Organizational bullying is not confined to verbal abuse or strong body language. It also occurs when headstrong managers become so fixated on their own agenda that it renders them effectively deaf to the ideas or concerns of others.

They become like a steamroller and push their agenda with little regard for what others think. In this area, there is a fine line between being a passionate, driving leader who really believes and advocates for the goal versus one who is willing to hear and consider alternate points of view.

While we are mammals, we have a more developed brain and greater power to reason than lesser species. If we use that power, we should realize that bullying behavior usually leads to the opposite of what we are trying to achieve.

It may seem like a convenient expedient, but it does not work well in the long run.

If you are an elk, you are only thinking of the situation at hand and reacting to a threat to your power or position. You are not thinking longer term about relationships and possible future alliances, nor do you care how your behaviors might inspire other elk to perform at their best.

The aptitude to plan and care is what separates man from the animal world.

Applying this logic in an organization is pretty simple. Managers who bully their way to get people to do their bidding are actually building up resentment and hostility.

While this behavior may produce short term compliance, it works against objectives long term. By taking a kinder approach, managers can achieve more consistent results over the long haul and obtain full cooperation from people rather than simple compliance.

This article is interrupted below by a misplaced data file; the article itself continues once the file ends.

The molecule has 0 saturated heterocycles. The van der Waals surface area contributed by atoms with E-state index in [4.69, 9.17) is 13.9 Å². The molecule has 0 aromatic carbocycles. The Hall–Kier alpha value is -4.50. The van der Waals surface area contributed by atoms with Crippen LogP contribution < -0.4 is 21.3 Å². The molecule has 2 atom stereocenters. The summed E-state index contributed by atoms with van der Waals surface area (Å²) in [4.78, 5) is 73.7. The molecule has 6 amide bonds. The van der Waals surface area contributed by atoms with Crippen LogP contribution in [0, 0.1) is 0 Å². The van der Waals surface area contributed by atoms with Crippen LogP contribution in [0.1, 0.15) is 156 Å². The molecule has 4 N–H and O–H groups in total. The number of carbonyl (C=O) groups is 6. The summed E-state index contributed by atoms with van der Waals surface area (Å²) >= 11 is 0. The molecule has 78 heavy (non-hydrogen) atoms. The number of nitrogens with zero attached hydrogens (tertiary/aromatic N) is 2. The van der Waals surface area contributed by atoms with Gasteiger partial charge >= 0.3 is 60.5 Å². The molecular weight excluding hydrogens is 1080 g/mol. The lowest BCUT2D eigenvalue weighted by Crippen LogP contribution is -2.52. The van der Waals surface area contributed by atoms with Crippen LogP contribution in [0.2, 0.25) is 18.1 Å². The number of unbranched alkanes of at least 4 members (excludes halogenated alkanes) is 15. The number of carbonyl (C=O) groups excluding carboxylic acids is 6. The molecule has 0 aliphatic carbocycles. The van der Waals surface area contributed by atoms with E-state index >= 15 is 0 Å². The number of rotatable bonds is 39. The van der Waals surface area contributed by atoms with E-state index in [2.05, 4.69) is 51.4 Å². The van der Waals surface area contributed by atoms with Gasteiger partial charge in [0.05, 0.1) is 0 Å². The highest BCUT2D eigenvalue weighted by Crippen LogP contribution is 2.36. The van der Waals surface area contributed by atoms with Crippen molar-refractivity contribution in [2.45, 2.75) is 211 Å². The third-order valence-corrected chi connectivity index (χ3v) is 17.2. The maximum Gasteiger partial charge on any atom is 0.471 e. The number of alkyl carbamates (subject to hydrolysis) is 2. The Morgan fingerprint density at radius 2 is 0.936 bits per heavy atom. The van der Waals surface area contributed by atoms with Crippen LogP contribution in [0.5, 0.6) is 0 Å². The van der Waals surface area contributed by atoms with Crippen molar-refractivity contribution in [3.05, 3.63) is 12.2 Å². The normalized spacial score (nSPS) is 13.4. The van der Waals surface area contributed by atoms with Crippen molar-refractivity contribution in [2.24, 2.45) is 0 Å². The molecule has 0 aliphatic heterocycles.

Here are ten tips to reduce the tendency to bully other people:

1. Ask if you would want to be treated this way – Simply apply the Golden Rule.
2. Observe the reaction and body language in other people – If they cower or retreat when you bark out commands, you are coming on too strong.
3. Be sensitive to feedback – It takes courage to listen when someone tells you that you are being a bully. Ask for that feedback, and listen when it is given.
4. Speak more softly and slowly – Yelling at people makes them feel bullied even if that is not your intention. When you get excited, lower rather than raise your voice.
5. Ask for opinions often – Managers who seek knowledge as opposed to impressing their brilliance or agenda on others have less tendency to be bullies.
6. Think before speaking – Ask yourself if this is the way to gain real commitment or just temporary compliance. Is it good for the culture?
7. Reduce the number of absolutes you use – Saying “You never do anything right” cannot possibly be true. Soften absolutes to allow for some reason.
8. Listen more and talk less – When you are shouting at people you cannot possibly hear their rationale or their point of view. Hear people out; do not interrupt them.
9. Don’t attack or abuse the weak – Just because you know an individual is too insecure to fight back is no reason to run over him or her. It only reveals your own weakness.
10. Write your epitaph – Regarding your relationships with people close to you, how would you like to be remembered after you are gone?

My breakfast observation for today was that animals have a hard time following the Golden Rule, and there is a bully in every group.

We humans have the power to actually modify our behavior to think more strategically and do things that are not only right for now, but right for the long term. Caring for people creates a culture of trust that is sustainable.

Bob Whipple is CEO of Leadergrow Inc., a company dedicated to growing leaders. He speaks and conducts seminars on building trust in organizations.